It’s (Not) a Barbie World

When I was a child, Barbie was synonymous with femininity. I vividly remember pressing my body against the toy store window just to get a closer look at Barbie’s beautiful pink cruise ship and matching outfits. As a child, I wasn’t allowed to have a Barbie, the result of a liberal mother’s hope to instill body positivity (which, thankfully, she was successful in). It wasn’t until years later, when the juvenile importance of having the doll dwindled, that I began to understand how potentially problematic Barbie was, particularly for young and therefore innately impressionable little girls.

Barbie was first launched in March of 1959 by Ruth Handler, named after her own daughter Barbara (and her son Kenneth, hence the later creation of Ken) and was produced by Mattel Inc. Since its launch, Barbie has become an American icon of popular culture.

The most common controversy surrounding Barbie was the same one my mother took issue with all those years ago -- “she's too skinny.” Which is true. Based on her size, if Barbie was an actual person, she would be roughly 5’9, with a 36-inch chest, 18-inch waist, and 33-inch hip circumference, which is wildly smaller than the average and healthy size of a woman of that height. “Barbie Baby-sits,” a popular outfit released in 1963, was accompanied with a book entitled, How to Lose Weight, which suggested “Don’t eat!” That same book was included in a “Slumber Party” set, which also included a toy scale, set to the weight of 110 lbs (which is about 40 pounds under the suggested weight for a 5’9 woman). It wasn’t until 1997 that Barbie’s waist was widened slightly in order to give her a more “realistic” and “natural” look. And still, mothers like mine weren’t buying it.

In addition to the obvious body image issues related to Barbie, there were representational controversies as well. The lack of diversity in the Barbie line did not go unnoticed. Barbie was a beautiful and thin white girl, who came as a blonde or brunette, when first launched. In 1980, over 20 years since the release, the Latina (then called Hispanic) dolls were created, and later dolls from around the world. The first African-American Barbie was launched in 1967, dubbed “Colored Francie,” a name that would make anyone cringe today. This African-American doll lacked all African-American features, as she was produced from the same mold as Barbie and painted a darker color. Decades later, in 2009, the “So In Style” range was released, which featured dolls that more accurately embodied African-American women and their corresponding features.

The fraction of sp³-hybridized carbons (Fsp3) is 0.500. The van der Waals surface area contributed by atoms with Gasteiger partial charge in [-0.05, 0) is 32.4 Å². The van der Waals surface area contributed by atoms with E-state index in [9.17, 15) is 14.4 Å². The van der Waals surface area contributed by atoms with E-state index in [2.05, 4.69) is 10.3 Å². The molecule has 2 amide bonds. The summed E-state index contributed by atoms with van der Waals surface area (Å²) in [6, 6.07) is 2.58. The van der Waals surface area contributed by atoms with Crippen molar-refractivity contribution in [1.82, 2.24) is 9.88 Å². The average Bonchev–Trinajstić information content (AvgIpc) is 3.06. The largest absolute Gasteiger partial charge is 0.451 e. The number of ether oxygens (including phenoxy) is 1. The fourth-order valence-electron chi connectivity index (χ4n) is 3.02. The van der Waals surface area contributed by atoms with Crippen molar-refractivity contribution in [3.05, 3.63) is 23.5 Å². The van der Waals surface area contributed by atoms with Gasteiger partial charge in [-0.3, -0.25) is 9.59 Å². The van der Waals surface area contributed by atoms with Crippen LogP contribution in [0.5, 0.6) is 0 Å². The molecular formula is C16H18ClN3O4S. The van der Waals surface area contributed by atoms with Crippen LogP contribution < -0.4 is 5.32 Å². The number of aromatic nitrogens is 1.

On February 11, Mattel announced that Barbie would soon come with different hair textures, varying body types, and even physical disabilities. There will soon be a Barbie in a wheelchair and another doll with a prosthetic leg. Over the past few years, Barbie has gotten increasingly diverse, a direct response to exactly what consumers have been waiting for. Mattel announced that they would be working closely with UCLA in order to design an accurate wheelchair as well as work closely with Jordan Reeves, a twelve-year-old with a prosthetic limb.

Representation is paramount. As representation has been so lacking until recent years (and there is still much work to be done), it is exciting to see multi-million dollar empires like Mattel adjusting to create a doll relevant and relatable to their marketed base. It is statistically beneficial for young girls to have dolls that look like they do, as it is not only a source of confidence but empowerment, as being recognized by society allows young people to believe that they can actively partake in it. Perhaps Mattel’s decision to distribute dolls of diverse features may inspire other companies to follow suit. This small step is one that may have positive ripple effects, as it allows room for the validation and inspiration of children, which in turn may raise a generation of increasingly socially-conscious young people.